Minturn, Colorado
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Quote:
Originally Posted by fishingraft View Post
I forgot to add that my oars are Carlisle work horses and compared to his are very heavy. I can't imagine that oar weight would make any difference in this respect, would it?

The oars I use (sawyer) are much much heavier than any Carlisle oar I have seen. I don't think weight of oar has anything to do with it. I agree with the mention of being able to read, find, and use "slack" water to your advantage. In my experience the Carlisles are flimsy, and much of your power is lost through the flex of a floppy oar.


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Old 08-02-2016   #10
 
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Originally Posted by Sherpa9543 View Post
The oars I use (sawyer) are much much heavier than any Carlisle oar I have seen. I don't think weight of oar has anything to do with it. I agree with the mention of being able to read, find, and use "slack" water to your advantage. In my experience the Carlisles are flimsy, and much of your power is lost through the flex of a floppy oar.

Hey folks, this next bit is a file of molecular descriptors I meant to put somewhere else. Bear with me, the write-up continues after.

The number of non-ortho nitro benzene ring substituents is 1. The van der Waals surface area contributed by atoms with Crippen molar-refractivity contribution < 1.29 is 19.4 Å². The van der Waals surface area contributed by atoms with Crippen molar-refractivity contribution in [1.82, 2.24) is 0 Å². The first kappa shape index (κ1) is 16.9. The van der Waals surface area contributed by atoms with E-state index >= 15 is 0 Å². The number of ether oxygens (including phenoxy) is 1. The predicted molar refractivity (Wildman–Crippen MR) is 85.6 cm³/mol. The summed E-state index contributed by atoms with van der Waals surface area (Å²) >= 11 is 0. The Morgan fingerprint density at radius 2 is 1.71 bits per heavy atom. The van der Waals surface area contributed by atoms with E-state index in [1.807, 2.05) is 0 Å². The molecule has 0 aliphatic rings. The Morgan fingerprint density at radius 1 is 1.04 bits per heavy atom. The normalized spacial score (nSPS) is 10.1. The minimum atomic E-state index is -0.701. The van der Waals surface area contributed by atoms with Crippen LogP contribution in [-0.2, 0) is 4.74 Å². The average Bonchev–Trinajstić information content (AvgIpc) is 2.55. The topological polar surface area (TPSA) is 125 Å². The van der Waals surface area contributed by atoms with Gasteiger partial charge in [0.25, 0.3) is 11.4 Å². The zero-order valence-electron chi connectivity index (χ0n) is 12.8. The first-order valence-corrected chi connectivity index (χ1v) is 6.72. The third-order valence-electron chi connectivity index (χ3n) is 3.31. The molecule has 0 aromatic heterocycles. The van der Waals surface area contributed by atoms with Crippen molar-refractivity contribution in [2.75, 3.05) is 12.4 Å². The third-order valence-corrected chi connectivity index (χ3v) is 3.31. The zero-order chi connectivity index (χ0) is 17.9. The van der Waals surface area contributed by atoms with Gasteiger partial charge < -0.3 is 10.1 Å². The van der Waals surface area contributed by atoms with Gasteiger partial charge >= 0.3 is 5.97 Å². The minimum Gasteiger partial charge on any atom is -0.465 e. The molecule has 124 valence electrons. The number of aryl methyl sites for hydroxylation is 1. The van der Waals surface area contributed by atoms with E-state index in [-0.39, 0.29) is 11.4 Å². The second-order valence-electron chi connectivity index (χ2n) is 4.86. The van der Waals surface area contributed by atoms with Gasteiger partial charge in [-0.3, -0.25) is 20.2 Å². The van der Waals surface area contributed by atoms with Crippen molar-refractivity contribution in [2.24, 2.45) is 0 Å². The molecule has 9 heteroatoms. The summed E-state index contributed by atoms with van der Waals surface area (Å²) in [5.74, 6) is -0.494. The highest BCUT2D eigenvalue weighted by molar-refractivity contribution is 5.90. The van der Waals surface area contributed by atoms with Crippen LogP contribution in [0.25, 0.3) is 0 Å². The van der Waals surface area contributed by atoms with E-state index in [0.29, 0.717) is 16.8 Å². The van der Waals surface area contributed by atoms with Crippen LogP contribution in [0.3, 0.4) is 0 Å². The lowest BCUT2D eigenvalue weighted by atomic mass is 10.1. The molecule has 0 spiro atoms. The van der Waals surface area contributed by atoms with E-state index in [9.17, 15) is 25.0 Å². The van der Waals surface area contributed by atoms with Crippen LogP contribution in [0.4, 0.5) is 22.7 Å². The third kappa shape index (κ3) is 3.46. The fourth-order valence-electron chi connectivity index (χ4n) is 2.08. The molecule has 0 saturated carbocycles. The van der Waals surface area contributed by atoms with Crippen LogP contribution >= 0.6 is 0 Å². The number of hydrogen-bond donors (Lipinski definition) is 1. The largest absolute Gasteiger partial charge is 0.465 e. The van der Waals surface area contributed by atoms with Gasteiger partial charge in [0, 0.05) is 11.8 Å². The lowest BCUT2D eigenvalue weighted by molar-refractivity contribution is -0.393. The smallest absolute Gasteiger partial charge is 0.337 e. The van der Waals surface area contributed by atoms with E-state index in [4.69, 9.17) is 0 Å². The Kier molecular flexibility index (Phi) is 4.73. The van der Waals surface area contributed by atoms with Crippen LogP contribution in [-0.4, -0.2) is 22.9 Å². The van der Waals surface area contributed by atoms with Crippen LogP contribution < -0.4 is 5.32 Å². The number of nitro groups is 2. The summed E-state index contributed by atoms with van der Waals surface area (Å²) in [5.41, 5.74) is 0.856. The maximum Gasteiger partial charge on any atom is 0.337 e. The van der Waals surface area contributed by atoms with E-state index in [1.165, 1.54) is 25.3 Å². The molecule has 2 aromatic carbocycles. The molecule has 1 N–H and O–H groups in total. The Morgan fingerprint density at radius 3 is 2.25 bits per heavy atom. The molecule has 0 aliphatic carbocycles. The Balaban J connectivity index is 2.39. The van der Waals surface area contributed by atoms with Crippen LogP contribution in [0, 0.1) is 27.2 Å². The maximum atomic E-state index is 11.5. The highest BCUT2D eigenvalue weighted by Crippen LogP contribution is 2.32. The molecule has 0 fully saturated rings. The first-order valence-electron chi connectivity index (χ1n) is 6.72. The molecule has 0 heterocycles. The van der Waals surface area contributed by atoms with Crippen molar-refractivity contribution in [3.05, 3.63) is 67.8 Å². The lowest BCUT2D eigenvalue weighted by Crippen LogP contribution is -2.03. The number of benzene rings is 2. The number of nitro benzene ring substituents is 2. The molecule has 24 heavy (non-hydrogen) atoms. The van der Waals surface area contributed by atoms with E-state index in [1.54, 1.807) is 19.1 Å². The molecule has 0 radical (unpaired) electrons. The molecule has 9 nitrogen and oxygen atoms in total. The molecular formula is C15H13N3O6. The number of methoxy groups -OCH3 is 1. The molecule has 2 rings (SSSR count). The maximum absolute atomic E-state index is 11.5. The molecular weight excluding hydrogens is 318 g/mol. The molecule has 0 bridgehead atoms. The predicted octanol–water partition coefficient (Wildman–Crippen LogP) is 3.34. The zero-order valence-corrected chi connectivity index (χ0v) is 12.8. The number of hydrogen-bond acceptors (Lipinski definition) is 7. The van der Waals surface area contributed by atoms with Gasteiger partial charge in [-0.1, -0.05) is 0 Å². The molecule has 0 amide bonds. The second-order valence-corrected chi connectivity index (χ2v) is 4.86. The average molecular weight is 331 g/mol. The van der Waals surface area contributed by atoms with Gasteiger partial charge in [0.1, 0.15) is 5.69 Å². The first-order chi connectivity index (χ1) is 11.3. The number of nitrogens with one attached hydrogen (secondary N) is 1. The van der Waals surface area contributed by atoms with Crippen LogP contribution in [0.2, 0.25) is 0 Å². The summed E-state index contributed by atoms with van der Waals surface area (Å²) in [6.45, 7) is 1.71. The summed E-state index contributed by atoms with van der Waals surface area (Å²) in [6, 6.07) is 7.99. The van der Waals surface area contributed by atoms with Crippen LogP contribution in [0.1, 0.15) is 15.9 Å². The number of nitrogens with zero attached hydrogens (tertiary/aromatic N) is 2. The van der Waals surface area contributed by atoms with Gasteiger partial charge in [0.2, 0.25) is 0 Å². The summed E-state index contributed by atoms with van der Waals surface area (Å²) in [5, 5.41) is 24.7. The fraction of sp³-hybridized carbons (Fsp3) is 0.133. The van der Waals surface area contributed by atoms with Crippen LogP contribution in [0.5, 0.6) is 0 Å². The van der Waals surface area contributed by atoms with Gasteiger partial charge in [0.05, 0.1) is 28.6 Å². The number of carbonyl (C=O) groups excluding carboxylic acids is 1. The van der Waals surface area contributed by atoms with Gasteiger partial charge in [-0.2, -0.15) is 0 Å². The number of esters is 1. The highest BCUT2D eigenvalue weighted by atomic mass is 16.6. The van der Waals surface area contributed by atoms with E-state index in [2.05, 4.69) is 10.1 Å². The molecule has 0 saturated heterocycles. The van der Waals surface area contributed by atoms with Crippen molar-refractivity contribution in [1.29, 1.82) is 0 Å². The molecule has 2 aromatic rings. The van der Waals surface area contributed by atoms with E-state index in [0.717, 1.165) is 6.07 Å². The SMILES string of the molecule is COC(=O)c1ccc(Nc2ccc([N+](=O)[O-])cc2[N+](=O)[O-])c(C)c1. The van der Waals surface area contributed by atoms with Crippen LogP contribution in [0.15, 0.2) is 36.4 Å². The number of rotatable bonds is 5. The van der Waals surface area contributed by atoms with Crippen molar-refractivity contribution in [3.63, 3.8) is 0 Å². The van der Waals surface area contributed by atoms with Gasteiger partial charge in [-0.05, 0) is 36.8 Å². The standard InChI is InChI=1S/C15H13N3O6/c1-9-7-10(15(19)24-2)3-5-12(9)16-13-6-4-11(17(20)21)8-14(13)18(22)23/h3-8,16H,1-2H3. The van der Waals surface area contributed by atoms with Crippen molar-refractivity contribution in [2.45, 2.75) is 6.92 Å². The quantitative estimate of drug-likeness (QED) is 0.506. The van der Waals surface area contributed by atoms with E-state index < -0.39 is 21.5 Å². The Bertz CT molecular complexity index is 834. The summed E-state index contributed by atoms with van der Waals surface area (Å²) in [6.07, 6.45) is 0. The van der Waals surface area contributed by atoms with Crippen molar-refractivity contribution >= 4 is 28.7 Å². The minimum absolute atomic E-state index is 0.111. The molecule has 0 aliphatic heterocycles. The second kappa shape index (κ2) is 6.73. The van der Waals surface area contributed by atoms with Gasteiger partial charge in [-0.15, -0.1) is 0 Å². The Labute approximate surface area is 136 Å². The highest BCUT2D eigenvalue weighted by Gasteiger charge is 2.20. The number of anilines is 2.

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Maybe my perception of weight has a lot to do with the balance of the oar in the oarlock. I feel like mine are more off balance than his, which makes them feel heavier in my hands, and causes me to make possibly inaccurate statements about oar weights on Internet forums.